National Beef Ambassador Program

National Beef Ambassador Contestant Preparation Tips

NBAP contest preparation best practices:

1. Review the Rules and Regulations of the contest in detail. Never hesitate to reach out the
    National Program Manager for assistance.

2. Complete the Masters of Beef Advocacy Program (MBA). It is no-cost, self-paced and loaded
    with great industry facts and resources.

3. Become a member of College Aggies Online, a social network for Agriculture majors and youth
    who support the Ag industry.

4. Review state contest score sheets and identify bright spots and growth opportunities. Next,
    review the blank national score sheets to gain a better understanding of the particular skills and
    behaviors that judges will be looking for during the contest and then create a road map for
    development focusing in the areas of greatest impact and need.

5. Create a virtual, weekly, mock Issues Response program. Contestants can work with a state
    chair, beef council, and/or community experts to receive and respond to blogs, websites,
    articles, etc. that address a current industry issues. Instant feedback about the overall
    effectiveness, grammar, format, and resources cited in the written responses can be provided
    via email, making this a convenient and timely preparation activity.

6. State chairs, contestants and their parents should establish clear communication pattern. Be
    sure to tap into email, text messages and Facebook as they can serve as effective
    communication channels for those who are “plugged in”.

7. Conduct mock consumer demonstration and media interviews, asking questions related to hot
    industry topics.

8. Follow the National Beef Ambassadors on Twitter (@beefambassador) and Facebook. New
    posts are added daily!

9. Schedule time each week to read beefy articles and blogs like the Beef Magazine Daily.

10. Reach out to your local AG in the classroom programs.

11. Practice sharing powerful personal examples instead of data dumping. Statistics are valuable,
      but they should be coupled with real life stories to have the biggest impact on the audience.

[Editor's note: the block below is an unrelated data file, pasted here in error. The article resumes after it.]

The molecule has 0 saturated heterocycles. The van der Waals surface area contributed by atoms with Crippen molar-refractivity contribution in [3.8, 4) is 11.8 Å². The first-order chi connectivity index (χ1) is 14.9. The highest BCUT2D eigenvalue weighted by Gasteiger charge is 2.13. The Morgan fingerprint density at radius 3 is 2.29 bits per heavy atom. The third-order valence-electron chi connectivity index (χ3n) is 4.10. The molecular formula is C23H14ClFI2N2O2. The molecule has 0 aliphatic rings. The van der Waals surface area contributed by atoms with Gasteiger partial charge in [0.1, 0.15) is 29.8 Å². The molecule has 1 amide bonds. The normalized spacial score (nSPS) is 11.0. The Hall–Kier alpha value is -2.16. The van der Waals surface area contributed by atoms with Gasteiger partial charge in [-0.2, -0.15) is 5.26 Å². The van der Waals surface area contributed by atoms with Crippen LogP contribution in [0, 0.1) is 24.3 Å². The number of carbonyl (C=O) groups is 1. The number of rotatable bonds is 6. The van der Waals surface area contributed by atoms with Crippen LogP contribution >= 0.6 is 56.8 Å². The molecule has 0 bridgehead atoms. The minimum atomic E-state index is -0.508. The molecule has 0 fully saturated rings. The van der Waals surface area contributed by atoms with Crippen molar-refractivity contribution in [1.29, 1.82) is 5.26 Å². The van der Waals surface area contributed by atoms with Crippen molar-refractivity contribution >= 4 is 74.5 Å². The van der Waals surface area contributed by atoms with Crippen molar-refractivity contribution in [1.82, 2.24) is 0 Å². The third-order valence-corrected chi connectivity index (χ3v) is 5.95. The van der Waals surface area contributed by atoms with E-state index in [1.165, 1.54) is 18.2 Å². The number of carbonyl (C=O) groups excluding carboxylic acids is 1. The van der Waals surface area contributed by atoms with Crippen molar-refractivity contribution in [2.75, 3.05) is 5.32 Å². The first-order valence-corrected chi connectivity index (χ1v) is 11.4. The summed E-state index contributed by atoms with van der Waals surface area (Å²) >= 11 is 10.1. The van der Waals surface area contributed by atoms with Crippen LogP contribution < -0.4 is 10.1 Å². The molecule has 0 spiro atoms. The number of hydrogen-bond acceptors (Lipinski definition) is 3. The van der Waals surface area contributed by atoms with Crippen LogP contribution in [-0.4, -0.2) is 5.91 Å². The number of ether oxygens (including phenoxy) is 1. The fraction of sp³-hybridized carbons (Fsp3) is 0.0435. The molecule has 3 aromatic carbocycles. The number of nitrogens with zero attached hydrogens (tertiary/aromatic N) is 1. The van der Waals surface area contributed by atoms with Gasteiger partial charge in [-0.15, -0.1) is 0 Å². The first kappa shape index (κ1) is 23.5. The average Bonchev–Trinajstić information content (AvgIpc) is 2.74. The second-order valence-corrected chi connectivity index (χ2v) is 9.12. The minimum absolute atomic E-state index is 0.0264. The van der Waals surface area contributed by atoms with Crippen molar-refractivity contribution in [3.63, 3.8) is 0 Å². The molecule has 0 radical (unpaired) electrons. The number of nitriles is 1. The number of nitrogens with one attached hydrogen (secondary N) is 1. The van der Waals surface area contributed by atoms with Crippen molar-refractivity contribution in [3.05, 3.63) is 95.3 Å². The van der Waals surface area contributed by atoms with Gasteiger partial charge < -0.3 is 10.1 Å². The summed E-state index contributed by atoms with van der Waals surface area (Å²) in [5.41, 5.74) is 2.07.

12. Attend as many consumer promotions as possible. State Fairs, Retail Store promotions and
      demonstrations, local community events, etc. provide a great forum for polishing
      communication skills.

13. Coordinate a “walk-a-mile” day with the Executive Director and staff of your state beef council
      and state cattlemen's association. 
Experience a day-in-the life of the staff who are directly
      connected to the beef industry. If possible, accompany them to a beef promotion or education event
      to hear them speak and see how they handle conversations about modern beef production.

14. Coordinate a training day where contestants, cattlewomen and local teachers and
      communications experts review best practices for each area of competition. Practice, practice,
      practice and remember, the more the merrier!

15. Contestants can search for YouTube videos that provide tips on presentations and overcoming
      fears of speaking, with a goal of finding two videos each week. Prepare a short written
      summary of what can implemented during the contest to reinforce key concepts.

16. Review the contest scoresheets, looking carefully at the areas in which judges will be    
      scoring contestant performance:

17. Explore all online information about your Beef Checkoff.   

18. Study all the beefy information on www.explorebeef.com, www.factsaboutbeef.com, www.beefitswhatsfordinner.com, and www.beefnutrition.org.

19.  Review the "Hot Topics" document for a list of areas you should be prepared to correctly address at the contest.   

What would you add to this list?  Please send your suggested best practices to sbohnenkamp@ancw.org

Revised 4/1/14

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